I was trying to think of something funny and witty for my title. But soggy is not good, but is the present state of my garden. I’m not really all that happy about it. I got so used to finally having lovely hot summer like days – even though it was technically autumn. I revelled in the fact it was too hot to sleep and the hum of the fan made a wonderful lullaby. It was energising to be greeted by the sun each morning and the chorus of the birds were drowned out by the cries of the cicadas who were already basking in the warmth of the day. Tending to the garden was a joy and a pleasure. It was too hot for weeds to grow so it was just a bit of primping and preening here and harvesting and sowing there, then coming in out of the midday sun for a bit of a break and back out again in the afternoon for even more gardening fun.
This is how it should have been all summer, but I accepted this autumn blessing and ran with it. Sadly, it came to an abrupt end. Wednesday started with a warning, a magnificent red glow lit up the dawn sky. The boffins had been jumping up and down suggesting we all brace ourselves for bad weather, but to be honest the sky was what really convinced me. The sky became progressively gloomier as the day wore on and then the heavens opened and started to rain. Big fat heavy drops. The ones that mean business and they dramatically fell to the parched earth. My garden received 55mm in the first 24 hours. Then we had a reprieve for a day, although the sun didn’t come back. Then it rained again and we receive another 85mm in a torrential period that seemed to last for hours then it eased back to a drizzle until the final pounding delivered another 23mm.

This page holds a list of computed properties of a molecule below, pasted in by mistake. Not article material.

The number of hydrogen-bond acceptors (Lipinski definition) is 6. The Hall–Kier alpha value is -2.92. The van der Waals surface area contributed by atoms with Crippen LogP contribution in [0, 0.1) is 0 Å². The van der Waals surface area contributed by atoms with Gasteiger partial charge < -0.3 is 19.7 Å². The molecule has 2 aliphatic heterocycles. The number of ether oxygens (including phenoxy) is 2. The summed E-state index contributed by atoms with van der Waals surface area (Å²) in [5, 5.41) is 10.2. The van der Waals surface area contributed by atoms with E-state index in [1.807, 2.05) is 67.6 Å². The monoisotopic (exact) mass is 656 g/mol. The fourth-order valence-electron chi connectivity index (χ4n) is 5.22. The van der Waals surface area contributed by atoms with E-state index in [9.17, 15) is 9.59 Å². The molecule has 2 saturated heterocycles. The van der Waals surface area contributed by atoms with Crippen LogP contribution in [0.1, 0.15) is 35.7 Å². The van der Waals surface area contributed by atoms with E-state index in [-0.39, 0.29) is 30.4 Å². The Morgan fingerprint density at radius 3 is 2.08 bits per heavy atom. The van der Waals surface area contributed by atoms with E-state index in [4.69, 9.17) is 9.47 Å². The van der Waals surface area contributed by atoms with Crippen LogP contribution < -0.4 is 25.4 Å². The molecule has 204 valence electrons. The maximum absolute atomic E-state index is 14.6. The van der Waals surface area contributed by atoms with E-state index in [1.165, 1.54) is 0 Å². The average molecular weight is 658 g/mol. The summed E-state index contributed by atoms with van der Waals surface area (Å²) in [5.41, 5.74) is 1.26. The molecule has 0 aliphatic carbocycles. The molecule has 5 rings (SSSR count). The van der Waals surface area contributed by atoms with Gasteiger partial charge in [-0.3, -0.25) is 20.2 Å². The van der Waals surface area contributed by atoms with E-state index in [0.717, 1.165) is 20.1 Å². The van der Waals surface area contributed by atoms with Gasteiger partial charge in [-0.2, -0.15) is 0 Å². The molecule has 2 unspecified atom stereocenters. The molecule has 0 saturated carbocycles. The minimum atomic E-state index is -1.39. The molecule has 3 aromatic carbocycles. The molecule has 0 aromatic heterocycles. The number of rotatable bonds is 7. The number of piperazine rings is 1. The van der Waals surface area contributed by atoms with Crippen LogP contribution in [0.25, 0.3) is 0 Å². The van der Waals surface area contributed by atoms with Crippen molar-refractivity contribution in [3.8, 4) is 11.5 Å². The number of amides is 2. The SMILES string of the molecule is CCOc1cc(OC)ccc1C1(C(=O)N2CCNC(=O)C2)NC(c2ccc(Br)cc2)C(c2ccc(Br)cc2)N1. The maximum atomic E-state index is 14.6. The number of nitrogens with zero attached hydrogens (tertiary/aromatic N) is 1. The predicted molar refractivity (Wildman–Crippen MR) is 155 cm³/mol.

It was almost like nature was following the rules for rehydrating a parched soil… start slowly to break the dry crusty seal, then wait and allow it to soak in and create pathways deep into the soil. Then come back and water deeply on a ground more receptive to receiving moisture to the depths of the root zone and beyond. Then once more to make sure every last part of the dry soil is rehydrated.
Having said that – nature did leave the tap running a bit too long and created puddles and surface water across the garden. I have to say I have been guilty of this myself in the past so know how easy it can happen. You pop the sprinkler on, check the time and think I’ll just do these few chores, and come back and turn the tap off. Then half way through dinner, or even worse, you’re lying in bed and you sit bolt upright as you remember…”oh no… the sprinkler….!!!!”
So now the rain has gone, the garden is nicely hydrated, the sun is shining again, the cicadas are singing once more, but it isn’t the same. There is a barely perceivable chill that wasn’t there before. The surface of things maybe dry but there is a sogginess deep down. The tomatoes are completely bedraggled and makes you wonder if it is worth leaving them there. And the weeds have responded with great excitement to the rain and created a carpet of green wherever there was bare soil a week ago. There is a lot to be done, but the spring has long since gone from my step. There is no denying it now. We are in the final days of this growing season.
Come again soon – this doesn’t mean the garden comes to a halt, it is just different.
Sarah the Gardener : o)